“the origins of the Corrymeela Community can be traced not to the start of the Troubles – Corrymeela was actually set up before the Troubles in 1965 – but to Ray Davey’s experiences during the Second World War.” .. Philip Orr

    Ray Davey in ‘An Unfinished Journey’ [1986] describes the beginnings of Corrymeela:

    There was an awareness of a need that in this deeply polarised society some initiative should be taken to bring people together. That awareness was heightened by seeing how groups of young people in other places were trying to face similar needs and the certainty that something very worthwhile could begin to happen. The early sixties were times of listening and learning ‘to discern the signs of the times’ and the later sixties of commitment to the journey for peace.

    There are several things that I specially remember about those pioneering days. First a vivid sense of the place – Corrymeela. What a delectable setting and already tailor-made for what we proposed to do there. Then all the enthusiasm and energy of those who were prepared to come and give their time and skill to putting it in order. Those early work camps created a dynamic that lives on. Nor will any of us forget Billy McAllister who was surely sent to us for such a time. Finally the visit of Tulio Vinay for the opening somehow articulated and clarified what it all meant.

    This is followed by a contribution from John Morrow about the influence of Iona and one by Ray about his 1952 visit to Agape in Italy:

    A new approach emerged in the post-war generation. It was not enough to discuss social and political issues, there had to be involvement and action. .. You can imagine what a challenge this experience was to us from Northern Ireland. It forced us to begin to look at our own situation in a new light and also begin to ask questions about so much we had accepted without hesitation. There was also the other question. Could we not initiate an Irish Agape?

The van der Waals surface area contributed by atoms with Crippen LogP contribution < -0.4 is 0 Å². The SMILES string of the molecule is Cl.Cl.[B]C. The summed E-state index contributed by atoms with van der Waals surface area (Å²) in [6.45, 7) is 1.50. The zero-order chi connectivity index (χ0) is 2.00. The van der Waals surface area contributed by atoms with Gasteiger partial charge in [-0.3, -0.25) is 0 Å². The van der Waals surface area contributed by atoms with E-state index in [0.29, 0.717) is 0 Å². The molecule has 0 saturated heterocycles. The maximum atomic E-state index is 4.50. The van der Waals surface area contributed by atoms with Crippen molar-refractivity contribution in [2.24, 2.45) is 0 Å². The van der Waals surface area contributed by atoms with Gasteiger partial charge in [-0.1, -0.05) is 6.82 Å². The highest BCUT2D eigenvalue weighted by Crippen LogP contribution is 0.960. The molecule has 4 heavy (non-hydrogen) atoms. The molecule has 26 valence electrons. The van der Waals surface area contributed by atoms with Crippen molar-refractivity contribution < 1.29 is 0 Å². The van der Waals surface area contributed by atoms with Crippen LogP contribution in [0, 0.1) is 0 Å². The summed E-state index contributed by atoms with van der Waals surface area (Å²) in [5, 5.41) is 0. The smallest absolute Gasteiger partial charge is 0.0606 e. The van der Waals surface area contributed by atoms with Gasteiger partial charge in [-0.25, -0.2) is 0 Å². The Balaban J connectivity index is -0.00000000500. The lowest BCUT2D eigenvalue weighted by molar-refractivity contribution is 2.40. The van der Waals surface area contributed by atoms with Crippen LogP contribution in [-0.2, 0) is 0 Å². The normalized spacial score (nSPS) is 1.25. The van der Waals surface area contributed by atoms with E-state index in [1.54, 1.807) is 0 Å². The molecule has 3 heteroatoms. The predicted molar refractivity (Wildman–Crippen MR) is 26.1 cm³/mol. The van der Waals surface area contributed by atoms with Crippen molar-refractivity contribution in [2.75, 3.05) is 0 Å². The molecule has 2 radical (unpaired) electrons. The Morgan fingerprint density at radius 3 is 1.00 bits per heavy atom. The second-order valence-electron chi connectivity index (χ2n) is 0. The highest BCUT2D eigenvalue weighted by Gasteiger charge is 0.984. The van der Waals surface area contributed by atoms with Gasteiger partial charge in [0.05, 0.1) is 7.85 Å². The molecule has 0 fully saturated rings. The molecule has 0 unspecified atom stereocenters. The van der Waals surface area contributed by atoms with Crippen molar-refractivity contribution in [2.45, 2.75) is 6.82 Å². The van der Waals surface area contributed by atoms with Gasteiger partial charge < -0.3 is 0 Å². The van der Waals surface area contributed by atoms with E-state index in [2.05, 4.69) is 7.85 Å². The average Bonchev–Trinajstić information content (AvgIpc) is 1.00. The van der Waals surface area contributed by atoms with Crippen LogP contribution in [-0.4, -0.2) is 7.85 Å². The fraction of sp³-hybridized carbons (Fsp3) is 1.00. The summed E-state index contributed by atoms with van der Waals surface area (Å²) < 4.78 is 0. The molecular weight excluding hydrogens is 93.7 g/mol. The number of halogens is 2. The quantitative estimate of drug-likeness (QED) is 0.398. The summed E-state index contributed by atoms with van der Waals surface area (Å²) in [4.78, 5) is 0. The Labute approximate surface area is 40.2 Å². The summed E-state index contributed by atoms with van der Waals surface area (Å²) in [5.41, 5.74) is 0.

Orr’s title begins ‘After Dresden’ but this has led to a focus on Dresden – a place not mentioned by Ray in the opening chapters of this 1986 book about the formation of Corrymeela.

  • Turgon

    Nonsense. You frequently speculate on my motivations, my background, why I say things etc. rather than what I say: despite indeed not knowing me.

    I am afraid suggesting that you do not hold personal rancour towards me is somewhat difficult to believe in view of some of your comments.

    To be honest it might be best if you avoid answering my comments and in turn I would avoid answering yours. They add little to the debate. That would also avoid any problem with rancour. Studied avoidance and disinterest might be an honourable compromise: What say ye?

  • Nevin

    “It is more important than ever that we address these themes, in a society that still has not healed” .. Philip Orr

    Story-telling has been part of the Corrymeela experience but it’s probably been at its most effective in informal settings such as work-camps and washing dishes rather than in structured discussion groups.

    The continuing constitutional tussle pretty well nullifies the best efforts of those who promote co-operative enterprise as experienced by those who’ve been through a range of Corrymeela programmes or who’d taken part in JCSS projects.